You’ve got Holiday Cash, We’ve Got 3 New Board Games to Check Out

Ah the holidays. Friends, fellowship, families gathering around the table for food and fun. I hope that everyone had the bonanza of their wildest dreams. I know, however, that many folks head into the New Year with a gift card or two burning a hole in their pocket. All three of these games are easy to explain and family friendly, making them perfect for 2023 get-togethers.


From the creators of Exploding Kittens and the The Oatmeal comes Mantis, a delightful came that manages the impossible: making a “take-that” game feel friendly. For the unfamiliar “take-that” games, like Munchkin, are notorious for being full of feel-bad moments. Your opponents stop you from doing things, take things from you, destroy your board, and all kinds of other things in ways that can be arbitrary. Mantis deftly dodges all of those feel-bads.

Mantis cards and card backs. Credit: Raf Cordero

On your turn you’ll draw a card from the central deck and decide if you will Score or Steal from an opponent. If you say Score you flip the card check to see if you already have any matching colored Shrimp in your Tank, and if so put them all in your Scoring Pool. If you don’t have any matches you just add the card to your Tank. If you choose Steal you choose an opponent and flip your card over; if they have matching colors you’ll steal their cards and put them in your Tank (not Scoring Pool).

The fun comes from the fact that the back of every card has 3 colors indicated on it and the shrimp on the front will be one of those three colors. This is all you have to inform your choice, but it’s part of what takes the sting out steals. When your opponent has Yellow, Red, and Blue shrimp and the card back on your turn shows Yellow, Red, and Blue, the whole table is going to cheer you on and your opponent knows what the clear choice is. It turns spite into silliness, and the game plays so fast that bad luck never lasts long.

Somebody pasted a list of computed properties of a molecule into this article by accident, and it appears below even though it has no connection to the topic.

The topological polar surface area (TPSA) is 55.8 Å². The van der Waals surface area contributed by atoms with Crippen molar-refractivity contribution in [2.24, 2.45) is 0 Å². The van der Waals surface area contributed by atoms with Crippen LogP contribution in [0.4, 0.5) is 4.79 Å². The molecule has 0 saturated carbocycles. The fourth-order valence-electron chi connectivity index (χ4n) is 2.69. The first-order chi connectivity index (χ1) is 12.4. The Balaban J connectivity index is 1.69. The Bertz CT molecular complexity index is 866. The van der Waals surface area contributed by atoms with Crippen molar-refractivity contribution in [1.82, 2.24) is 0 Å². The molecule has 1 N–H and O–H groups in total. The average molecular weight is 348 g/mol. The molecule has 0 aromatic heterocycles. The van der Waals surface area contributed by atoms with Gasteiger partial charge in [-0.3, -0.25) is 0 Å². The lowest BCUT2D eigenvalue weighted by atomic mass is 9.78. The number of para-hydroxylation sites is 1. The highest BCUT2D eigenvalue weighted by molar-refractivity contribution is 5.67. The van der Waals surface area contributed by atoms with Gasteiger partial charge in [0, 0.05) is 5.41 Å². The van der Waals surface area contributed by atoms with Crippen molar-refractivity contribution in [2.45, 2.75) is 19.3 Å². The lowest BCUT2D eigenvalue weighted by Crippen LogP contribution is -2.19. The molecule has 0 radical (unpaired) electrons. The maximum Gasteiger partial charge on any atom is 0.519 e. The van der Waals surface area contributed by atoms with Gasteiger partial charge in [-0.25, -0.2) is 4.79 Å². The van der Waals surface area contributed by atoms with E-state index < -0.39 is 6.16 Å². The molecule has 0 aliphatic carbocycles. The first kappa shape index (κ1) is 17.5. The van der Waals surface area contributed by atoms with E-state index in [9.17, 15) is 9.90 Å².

Pik Qwik

Pik Qwik is a brand new tile-based word game in the same general family as Bananagrams. Pik Qwik comes with a large pile of tiles and a stack of circular cards. The cards have a word on them and come in 4 categories: Mix-Up, Same Name, On-Topic and Rhyme Around. Each round a card is flipped and players race to spell a word that fits the category. For example, if the card category is Mix-Up and the word is Steam, you’re racing to find any word that uses any number of letters in Steam. Fastest wins, but if two people tie in slapping the buzzer whoever spelled the longest word wins.

Rhyme Time! Credit: TCG Toys

The only knock against Pik Qwik is that the cards include English and French on the same side, and the colors kind of blend which can make it hard to see at a glance what the category is. However, I rolled this out at Thanksgiving and other family events and it was a hit with kids and adults. Rounds go fast and you can play as little or as long as you like (official rules are 20 rounds but we just played unrestricted for a while).

Cat in the Box

Cat in the Box is the most complex game on this list, though at its core it is a basic trick-taking game. If your crew has ever played Spades, Hearts, Euchre, or any of the million games in this broad category they’ll be 90% there.

Cat in the Box refers to Schroedinger’s Cat, and the thing that makes this game so amazing is that the suit of your card is “unresolved” until you play it. That is, cards come in 4-suits (Red, Blue, Green, and Yellow) but are printed in black-and-white: you choose the suit of your card as you play it. Of course, there is only one of each color-number combination so once you drop a Blue 6 no one else can play a 6 and call it Blue later in that round.

Cat in the Box Cards
They are all colors and no colors until you play them! Credit: Bezier Games

The game might look intimidating when you read the rules and see all the bits, but bulk of these pieces are there to help track what combinations have been played. The strategy comes in bidding, and in your opportunities to suss out what other folks have and how to put them in a situation where they can’t play a legal combination. When this happens, they’ve created a paradox and the round ends with no points for them!

A review copy of Pik Qwik was provided to the author for consideration.